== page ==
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Scientific Article

Klotho gene expression responses to long lasting aerobic training and aging

Moran Saghiv1, Ehud Goldhammer2, Michael Sagiv3, David Ben-Sira3

1Exercise Science Department, University of Mary, North Dakota, USA
2Heart Institute Bnai-Zion Haifa Medical Center, Technion, Israel
3Life Sciences Department, Wingate College, Wingate, Israel

*Corresponding author: Dr. Moran S. Saghiv, Ph.D, Associate Professor, Exercise Physiology Department,Harold C. Miller Center, Room 105A, University of Mary, 7500 University Drive, Bismarck, ND 58504, USA.
Tel: 702-908-2390 , Fax: 701-255-7687:
Email: mssaghiv@umary.edu

Submitted: 05-16-2015 Accepted: 06 -29-2015 Published: 07-16-2015

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The purpose of the present study was to test the hypothesis that long lasting aerobic exercise training could prevent the ageassociated reduction in s-klotho serum levels and the increase in IGF-1 levels.

Methods: Thirty healthy sportsmen were recruited: 15 young aerobically well trained elite athletes and 15 aerobically well trained master athletes (27.7±1.1 and 56.3±1.1 years respectively). Blood samples were drawn from a forearm vein after overnight fasting, and s- Klotho serum levels were analyzed using an α-klotho Enzyme Linked Immunosorbent Assay ELISA kit, while, IGF-1 was measured by a chemiluminescent immunometric method. Following blood measurements, subjects underwent maximal oxygen uptake test.

Results: no significant differences were found between the young and masters subjects in s-Klotho (645.0 ±89.0 and 590.0
±96.2 pg•mL-1 respectively) and IGF-1 (63.4±13.2 and 76.6±19.2 mmol•L-1 respectively).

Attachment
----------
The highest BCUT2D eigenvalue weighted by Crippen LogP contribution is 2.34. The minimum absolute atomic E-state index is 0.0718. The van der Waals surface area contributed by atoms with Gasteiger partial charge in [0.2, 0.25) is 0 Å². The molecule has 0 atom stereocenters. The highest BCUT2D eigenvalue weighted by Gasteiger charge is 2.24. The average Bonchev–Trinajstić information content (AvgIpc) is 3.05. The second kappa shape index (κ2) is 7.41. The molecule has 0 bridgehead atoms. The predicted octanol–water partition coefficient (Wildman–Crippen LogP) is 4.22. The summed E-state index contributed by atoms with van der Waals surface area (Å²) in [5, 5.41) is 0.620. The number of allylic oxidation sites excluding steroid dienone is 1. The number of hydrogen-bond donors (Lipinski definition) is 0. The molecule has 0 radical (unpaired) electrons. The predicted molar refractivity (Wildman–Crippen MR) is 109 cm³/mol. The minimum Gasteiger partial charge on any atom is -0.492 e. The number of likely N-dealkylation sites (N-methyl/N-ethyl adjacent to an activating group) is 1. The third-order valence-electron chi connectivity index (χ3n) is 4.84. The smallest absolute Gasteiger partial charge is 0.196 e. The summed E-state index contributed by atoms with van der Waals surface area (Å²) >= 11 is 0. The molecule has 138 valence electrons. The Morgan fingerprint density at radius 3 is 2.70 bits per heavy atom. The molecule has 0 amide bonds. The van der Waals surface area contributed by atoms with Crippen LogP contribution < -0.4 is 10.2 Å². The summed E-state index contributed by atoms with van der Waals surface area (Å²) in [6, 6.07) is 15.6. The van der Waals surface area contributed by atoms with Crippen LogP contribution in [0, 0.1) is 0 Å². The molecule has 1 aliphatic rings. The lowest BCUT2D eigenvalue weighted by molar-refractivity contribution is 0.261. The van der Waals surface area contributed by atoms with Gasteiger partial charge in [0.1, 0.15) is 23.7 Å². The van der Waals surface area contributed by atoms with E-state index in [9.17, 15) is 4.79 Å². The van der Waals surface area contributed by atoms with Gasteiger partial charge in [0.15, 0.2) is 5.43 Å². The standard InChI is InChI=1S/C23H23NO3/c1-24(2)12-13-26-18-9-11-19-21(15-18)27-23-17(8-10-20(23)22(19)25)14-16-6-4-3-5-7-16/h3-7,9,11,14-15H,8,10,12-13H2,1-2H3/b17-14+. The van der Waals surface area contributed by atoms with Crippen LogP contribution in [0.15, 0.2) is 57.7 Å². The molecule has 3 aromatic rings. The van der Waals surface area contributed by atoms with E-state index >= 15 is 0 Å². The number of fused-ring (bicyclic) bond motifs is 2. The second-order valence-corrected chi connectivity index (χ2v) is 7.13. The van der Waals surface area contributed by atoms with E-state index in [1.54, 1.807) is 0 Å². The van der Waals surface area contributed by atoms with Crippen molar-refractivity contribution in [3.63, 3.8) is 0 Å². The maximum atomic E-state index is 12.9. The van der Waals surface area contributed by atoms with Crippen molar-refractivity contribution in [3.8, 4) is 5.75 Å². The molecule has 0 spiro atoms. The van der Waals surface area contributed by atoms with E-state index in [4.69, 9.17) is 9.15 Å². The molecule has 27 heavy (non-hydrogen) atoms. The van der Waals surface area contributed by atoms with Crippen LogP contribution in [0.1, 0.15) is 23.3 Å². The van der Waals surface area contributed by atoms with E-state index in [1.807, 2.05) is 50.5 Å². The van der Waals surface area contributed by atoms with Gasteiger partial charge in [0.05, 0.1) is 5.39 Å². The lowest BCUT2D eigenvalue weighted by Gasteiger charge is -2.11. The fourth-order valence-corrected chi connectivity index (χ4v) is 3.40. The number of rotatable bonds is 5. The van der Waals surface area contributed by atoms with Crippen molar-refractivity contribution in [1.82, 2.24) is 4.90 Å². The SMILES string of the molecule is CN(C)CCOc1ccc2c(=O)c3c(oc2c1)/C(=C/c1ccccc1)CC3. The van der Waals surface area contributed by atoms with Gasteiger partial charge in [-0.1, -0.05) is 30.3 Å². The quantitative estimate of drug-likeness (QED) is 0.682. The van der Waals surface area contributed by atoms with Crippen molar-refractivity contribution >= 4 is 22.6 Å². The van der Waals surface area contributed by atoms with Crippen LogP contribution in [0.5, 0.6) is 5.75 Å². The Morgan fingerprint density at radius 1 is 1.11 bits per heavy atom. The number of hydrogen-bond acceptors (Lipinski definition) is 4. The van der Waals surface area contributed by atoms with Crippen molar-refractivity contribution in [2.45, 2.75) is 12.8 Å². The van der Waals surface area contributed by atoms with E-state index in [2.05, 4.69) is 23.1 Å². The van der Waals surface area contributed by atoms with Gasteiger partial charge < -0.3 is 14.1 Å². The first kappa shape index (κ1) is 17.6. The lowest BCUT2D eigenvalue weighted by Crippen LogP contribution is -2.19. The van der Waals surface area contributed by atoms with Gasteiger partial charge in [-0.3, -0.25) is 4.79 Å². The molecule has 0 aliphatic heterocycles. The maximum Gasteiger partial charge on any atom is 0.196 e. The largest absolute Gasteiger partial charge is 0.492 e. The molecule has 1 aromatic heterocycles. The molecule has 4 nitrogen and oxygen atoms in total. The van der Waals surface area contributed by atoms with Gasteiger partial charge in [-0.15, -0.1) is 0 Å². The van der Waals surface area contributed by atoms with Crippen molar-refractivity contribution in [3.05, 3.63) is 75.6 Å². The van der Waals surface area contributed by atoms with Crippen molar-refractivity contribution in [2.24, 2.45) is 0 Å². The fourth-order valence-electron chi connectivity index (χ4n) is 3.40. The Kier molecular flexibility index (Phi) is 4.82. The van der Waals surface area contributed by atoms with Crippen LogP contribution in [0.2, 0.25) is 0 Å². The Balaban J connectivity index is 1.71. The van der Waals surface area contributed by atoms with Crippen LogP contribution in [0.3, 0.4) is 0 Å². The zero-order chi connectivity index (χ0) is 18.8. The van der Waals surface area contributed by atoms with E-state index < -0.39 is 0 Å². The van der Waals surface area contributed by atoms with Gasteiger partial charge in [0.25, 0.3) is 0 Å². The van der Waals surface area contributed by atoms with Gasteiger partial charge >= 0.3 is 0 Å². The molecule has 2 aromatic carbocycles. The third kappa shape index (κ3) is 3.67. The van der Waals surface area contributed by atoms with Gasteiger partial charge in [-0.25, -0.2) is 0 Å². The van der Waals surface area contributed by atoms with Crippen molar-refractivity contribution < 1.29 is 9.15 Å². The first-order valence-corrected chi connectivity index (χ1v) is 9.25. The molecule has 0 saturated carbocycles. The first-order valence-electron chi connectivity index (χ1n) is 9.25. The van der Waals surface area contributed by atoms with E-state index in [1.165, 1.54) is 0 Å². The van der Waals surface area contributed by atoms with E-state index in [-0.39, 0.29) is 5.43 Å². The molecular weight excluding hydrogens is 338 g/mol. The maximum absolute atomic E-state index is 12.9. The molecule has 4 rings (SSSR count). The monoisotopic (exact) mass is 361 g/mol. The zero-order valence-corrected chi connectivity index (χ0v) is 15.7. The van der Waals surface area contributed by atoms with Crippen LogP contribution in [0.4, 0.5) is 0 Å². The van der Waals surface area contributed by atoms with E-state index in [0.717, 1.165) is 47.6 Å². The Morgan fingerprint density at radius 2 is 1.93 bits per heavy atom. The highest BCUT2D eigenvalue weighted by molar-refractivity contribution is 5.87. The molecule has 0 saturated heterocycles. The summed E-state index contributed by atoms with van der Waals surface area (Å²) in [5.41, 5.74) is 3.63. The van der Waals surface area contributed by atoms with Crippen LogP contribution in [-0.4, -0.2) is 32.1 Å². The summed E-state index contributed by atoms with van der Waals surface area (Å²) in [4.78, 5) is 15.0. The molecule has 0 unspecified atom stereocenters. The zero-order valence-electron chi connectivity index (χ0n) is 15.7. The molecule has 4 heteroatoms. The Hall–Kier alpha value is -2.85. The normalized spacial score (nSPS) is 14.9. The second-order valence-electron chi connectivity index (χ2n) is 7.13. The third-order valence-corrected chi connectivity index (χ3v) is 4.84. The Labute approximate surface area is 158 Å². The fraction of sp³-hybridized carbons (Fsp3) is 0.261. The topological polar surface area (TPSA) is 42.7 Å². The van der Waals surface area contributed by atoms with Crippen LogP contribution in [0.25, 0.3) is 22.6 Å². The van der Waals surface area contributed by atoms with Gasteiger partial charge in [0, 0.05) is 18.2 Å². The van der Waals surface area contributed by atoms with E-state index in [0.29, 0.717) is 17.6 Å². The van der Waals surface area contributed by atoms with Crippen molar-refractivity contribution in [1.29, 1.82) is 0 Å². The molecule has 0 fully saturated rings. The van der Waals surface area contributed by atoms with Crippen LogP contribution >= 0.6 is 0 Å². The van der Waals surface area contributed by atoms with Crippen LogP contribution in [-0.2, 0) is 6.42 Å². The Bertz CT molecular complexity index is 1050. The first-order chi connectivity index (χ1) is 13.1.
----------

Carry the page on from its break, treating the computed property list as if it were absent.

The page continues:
Conclusions: The present study has shown that long lasting aerobic exercise training, is probably one of the antiaging factors
that encounter the aging process by enhancement of high levels of s-Kotho and low levels of IGF-1 in the blood. The exact
metabolic and physiological pathways involved in the activity of these aerobically well trained young and master sportsmen
should be further studied and elucidated.

Keywords: IGF-1; s-Klotho; master athletes; elite athletes; ELISA


The primary aging process which is genetically associated  occurs independently of life style and the presence of disease [1].Therefore, successful aging is a function of both genetic and environmental factors [2]. Multiple age related structural and functional changes are involved in skeletal, cardiac and oxygen delivery ability during the human senescence. Aging results in a significant decline in aerobic capacity and in the expression of a gene located on chromosome 13: Klotho gene a suppressor of the aging phenomena, as well as the circulation of s-Klotho proteins [3]. The secreted s-Klotho protein can regulate multiple growth factor signaling pathways, including insulin and IGF-1[4]. SKlotho- deficient mice show a shortened life span and multiple disorders resembling human aging [5], while, over expression of s-klotho increases lifespan [6].